Our kids gave the F1 2016 game to the surprised boy, they’d been locked in the ever more heated row and noticed none of it. There were more tears but much happier ones. Last I saw the shop were also making the full refund which proves there are still some good people in the world.
The point here is that poorly released games hurt real people who might not have the money to pay for the mistakes of game makers and publishers. I read a lot about how passionate Kunos are and that they really ‘care’ about the game. I really do question if that is true. They didn’t care enough to test it properly on console ,that much is for certain. Depending on your view of people this may mean nothing or a lot to you.
If you’ve got kids you’ll already know that telling them it’ll be fixed in a month just isn’t going to wash.
I think both the publishers and the developers Assetto Corsa need to think a lot harder about the impact of such a poorly produced game and who they might be hurting most.
This is why shitty games bother me. Personally, I can afford to spent some change on what ends up being a hunk of shit, but I’m still young enough to remember when I had to comb through review sites and determine what I’d like to receive as a reward for good grades. If reviewers lied to me because they were given incentives to write bullshit about a game, or developers fucked up and released a horrid product, that’s what I ended up being stuck with for the next three or four months. I will say I was extremely lucky to be raised in the GameCube/PlayStation 2 generation, where instant classics like Burnout 3: Takedown and NASCAR: Dirt to Daytona seemed to be falling out of the sky on a monthly basis, but I was still left with some clunkers. Dave Mirra Freestyle BMX 2 was an outright mistake, as was Monster Jam: Maximum Destruction despite my love of monster trucks, and who could forget the original Top Gear Rally for the Nintendo 64.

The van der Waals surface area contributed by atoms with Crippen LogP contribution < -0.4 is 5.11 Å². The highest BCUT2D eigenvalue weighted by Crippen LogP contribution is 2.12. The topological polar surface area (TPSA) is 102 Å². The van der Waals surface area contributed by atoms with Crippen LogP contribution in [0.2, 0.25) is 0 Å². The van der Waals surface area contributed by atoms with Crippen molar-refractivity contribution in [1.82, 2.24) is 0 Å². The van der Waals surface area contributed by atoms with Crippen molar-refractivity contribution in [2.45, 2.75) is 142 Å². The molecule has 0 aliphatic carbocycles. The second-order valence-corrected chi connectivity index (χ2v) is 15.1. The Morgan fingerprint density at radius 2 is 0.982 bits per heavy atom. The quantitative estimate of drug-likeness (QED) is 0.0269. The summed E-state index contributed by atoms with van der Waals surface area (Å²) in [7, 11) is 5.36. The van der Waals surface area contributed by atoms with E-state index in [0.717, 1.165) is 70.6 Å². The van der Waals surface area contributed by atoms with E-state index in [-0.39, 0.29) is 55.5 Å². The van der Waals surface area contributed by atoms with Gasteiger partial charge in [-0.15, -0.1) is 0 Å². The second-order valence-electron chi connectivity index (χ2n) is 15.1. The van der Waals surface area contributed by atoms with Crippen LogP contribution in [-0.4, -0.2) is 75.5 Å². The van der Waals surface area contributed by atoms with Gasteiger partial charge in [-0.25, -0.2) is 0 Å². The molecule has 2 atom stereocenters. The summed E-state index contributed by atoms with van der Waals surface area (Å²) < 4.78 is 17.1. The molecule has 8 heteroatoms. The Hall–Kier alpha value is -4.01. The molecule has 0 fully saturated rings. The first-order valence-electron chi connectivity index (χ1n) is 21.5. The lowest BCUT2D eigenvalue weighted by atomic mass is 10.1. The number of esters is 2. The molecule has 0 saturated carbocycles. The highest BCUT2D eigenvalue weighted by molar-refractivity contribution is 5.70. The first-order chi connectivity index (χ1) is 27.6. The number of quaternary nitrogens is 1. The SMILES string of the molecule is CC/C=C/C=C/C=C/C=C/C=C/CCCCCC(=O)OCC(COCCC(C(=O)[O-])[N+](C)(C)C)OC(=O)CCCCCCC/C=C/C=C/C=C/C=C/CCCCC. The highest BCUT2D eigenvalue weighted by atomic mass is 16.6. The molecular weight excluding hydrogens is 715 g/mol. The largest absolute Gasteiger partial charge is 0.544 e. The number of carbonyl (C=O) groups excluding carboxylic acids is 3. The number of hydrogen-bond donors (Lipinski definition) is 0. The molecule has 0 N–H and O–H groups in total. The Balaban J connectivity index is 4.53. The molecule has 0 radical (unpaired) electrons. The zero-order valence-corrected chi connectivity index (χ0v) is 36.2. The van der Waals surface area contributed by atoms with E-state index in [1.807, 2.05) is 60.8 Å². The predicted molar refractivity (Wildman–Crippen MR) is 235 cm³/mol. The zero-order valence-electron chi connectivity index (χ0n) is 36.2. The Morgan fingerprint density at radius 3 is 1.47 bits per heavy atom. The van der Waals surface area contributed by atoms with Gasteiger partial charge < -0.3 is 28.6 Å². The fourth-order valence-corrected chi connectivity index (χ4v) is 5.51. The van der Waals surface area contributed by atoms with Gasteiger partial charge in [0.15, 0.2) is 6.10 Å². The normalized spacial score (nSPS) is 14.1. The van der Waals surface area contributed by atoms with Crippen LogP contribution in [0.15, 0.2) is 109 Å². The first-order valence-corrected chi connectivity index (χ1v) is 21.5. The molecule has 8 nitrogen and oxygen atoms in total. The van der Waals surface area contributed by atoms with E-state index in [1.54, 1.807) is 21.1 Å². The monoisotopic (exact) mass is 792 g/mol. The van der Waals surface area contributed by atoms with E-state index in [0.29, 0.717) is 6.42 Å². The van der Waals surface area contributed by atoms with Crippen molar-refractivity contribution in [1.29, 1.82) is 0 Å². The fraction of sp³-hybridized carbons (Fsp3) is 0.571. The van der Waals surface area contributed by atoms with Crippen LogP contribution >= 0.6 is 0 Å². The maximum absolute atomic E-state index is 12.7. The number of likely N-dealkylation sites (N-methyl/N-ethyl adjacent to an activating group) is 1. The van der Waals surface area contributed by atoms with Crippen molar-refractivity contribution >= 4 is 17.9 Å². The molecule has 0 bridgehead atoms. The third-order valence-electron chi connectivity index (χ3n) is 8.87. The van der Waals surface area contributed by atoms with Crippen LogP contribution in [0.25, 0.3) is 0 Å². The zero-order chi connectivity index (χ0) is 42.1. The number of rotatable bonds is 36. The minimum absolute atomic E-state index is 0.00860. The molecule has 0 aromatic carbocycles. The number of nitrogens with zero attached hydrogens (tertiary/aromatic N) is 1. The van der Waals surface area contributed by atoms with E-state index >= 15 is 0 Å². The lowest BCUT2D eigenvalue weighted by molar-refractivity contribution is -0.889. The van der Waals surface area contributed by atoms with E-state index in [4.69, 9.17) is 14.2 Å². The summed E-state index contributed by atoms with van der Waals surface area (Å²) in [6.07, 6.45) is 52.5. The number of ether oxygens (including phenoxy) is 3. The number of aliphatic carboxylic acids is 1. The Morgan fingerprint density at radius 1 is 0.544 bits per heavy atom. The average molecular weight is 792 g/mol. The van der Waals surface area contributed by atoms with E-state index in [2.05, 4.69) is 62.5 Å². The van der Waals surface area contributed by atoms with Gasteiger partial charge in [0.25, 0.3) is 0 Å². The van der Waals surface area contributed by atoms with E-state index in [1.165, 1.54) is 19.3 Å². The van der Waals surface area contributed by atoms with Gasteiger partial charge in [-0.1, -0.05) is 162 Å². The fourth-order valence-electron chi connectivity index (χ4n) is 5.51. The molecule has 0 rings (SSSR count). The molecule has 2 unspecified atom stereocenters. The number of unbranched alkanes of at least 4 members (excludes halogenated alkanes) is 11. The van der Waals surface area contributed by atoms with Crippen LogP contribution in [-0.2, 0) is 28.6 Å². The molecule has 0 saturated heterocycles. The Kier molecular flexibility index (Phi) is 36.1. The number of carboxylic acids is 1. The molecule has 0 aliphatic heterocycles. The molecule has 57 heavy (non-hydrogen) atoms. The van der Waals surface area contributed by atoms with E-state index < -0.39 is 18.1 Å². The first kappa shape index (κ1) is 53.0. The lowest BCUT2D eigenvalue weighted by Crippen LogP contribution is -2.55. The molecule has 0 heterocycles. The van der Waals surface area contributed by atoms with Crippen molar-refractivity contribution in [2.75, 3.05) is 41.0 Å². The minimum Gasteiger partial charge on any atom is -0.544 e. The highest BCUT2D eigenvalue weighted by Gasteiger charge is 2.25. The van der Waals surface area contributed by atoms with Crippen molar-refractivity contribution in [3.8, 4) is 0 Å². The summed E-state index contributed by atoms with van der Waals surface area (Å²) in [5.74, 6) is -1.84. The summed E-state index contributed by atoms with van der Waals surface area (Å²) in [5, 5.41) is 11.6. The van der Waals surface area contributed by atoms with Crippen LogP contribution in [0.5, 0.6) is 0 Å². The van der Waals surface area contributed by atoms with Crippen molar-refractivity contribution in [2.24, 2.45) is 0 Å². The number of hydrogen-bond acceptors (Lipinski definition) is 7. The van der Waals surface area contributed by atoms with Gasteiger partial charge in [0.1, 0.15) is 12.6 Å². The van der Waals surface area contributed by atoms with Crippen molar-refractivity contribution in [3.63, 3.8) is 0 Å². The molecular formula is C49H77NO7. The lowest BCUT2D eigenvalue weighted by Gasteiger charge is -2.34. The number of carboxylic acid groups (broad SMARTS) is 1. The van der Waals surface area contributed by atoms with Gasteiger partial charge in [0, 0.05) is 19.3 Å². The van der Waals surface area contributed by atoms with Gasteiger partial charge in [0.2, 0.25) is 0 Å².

However, I’d say those were easier to stomach back then. Even as a kid or a teenager, you understood the basic concept that some video game companies sucked ass at what they did. I knew going into Dave Mirra’s game that Acclaim was no Activision, and it wouldn’t quite be Tony Hawk’s Pro Skater on two wheels. And I knew with how little press the developers of Top Gear Rally had received in Nintendo Power magazine that it wouldn’t be on-par with masterpieces like Hot Wheels Turbo Racing.
What currently makes this situation worse are comments like these from the developers themselves on social media:
I mean, that’s phenomenal. Y’all have moms dragging their kids to GameStop to Assetto Corsa because it’s in such a fucked up state it’s actually giving the little guy have headaches, and your response is to say you’ve made progress on fixing what is obviously a massive problem, but you’re going on vacation for a bit. Naw dude, just naw. That’s a dipshit move right there. Man, the first Top Gear Rally sucked and isn’t even worth the five minutes spent checking it out in Project 64, but at least I didn’t get to see the developer boast about half-assing the game on social media.
I think our boy MBK72’s observations are correct. Kunos are not passionate; they’ve simply weaponized fanboys into regurgitating bland marketing lines to spread awareness of the product at a ground level. If you want to see passion, just ask Xbox 360 sim racers what they thought of the Project Gotham Racing franchise, PlayStation 2 sim racers what they’d thought of Enthusia, or what anybody who owned a gaming console in 2005 thought of Burnout 3: Takedown. These were games that were made with passion. Assetto Corsa on the other hand? The fuck is this shit?